“He said that’s enough a couple times, I said something else. I was about 90 feet away when I said my last word. I turned around immediately and I didn’t know. I just saw Bob running out there so.”

The umpire ejected Semien from the game, and Semien finally lost it. Melvin came back on the field and argued as well. Chad Pinder came in to play for Semien at shortstop. The team’s energy went down hill and, even though Oakland were down by just two runs, it seemed like nobody wanted to continue the game. 

Semien doesn’t blame the umpires for not seeing the white paint come up because of Reddick’s dive, but he explained why he was upset with the call:

“I don’t know where the position is supposed to be but when I’m on the field and I see a big screen at the coliseum and I see white paint come up, I think thats an RBI double or triple against Justin Verlander and that is why I was mad.”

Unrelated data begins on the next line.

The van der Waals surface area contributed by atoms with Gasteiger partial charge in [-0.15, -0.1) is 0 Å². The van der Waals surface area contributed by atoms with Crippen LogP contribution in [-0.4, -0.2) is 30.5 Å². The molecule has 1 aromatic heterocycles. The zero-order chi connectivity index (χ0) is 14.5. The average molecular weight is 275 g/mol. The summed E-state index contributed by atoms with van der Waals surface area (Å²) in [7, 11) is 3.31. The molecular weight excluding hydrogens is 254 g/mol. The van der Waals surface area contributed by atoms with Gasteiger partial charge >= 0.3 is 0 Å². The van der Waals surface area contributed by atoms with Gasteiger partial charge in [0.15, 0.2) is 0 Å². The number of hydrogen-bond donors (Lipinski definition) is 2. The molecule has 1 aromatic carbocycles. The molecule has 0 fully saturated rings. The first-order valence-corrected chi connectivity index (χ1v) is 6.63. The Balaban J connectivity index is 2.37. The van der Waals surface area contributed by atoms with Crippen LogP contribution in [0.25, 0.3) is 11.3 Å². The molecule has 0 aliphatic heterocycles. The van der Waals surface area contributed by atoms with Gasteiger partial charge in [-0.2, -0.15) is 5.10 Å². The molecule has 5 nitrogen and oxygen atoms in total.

Bob Melvin on Anderson’s injury:

“I think we got him out of there in time, he had been dealing with it all week a little bit.. I just didn’t want that thing to get any worse so hopefully he gets some treatment and is ready to go for the next start.”

Anderson’s side, his ribs, has been hurting or uncomfortable. Petit relieved Anderson who walked off the mound with the trainer after making the first out of the sixth inning.

Soria came in the ninth to close the game. Petit pitched like an Astros reliever from last night, lasting 2 2/3 innings with two strikeouts and the rest all zeros, not allowing a single run or man on base. 

Soria (4.76 ERA) gave up a home run in the ninth inning. Reddick had a base hit and then Chirinos jacked the ball 427 feet into center-field for a two-run homer that grew the Astros lead to 5-1. Soria threw him a 92-mph fastball low in the middle of the box, and the ball was long gone as soon as it hit the bat. 

On Deck

Chris Bassitt takes on Gerrit Cole Sunday afternoon for the final game of the series. 

Notes

Justin Verlander passed Cy Young with 2809 strikeouts. … Khris Davis returned to the starting lineup, going 0-for-4 with a strikeout.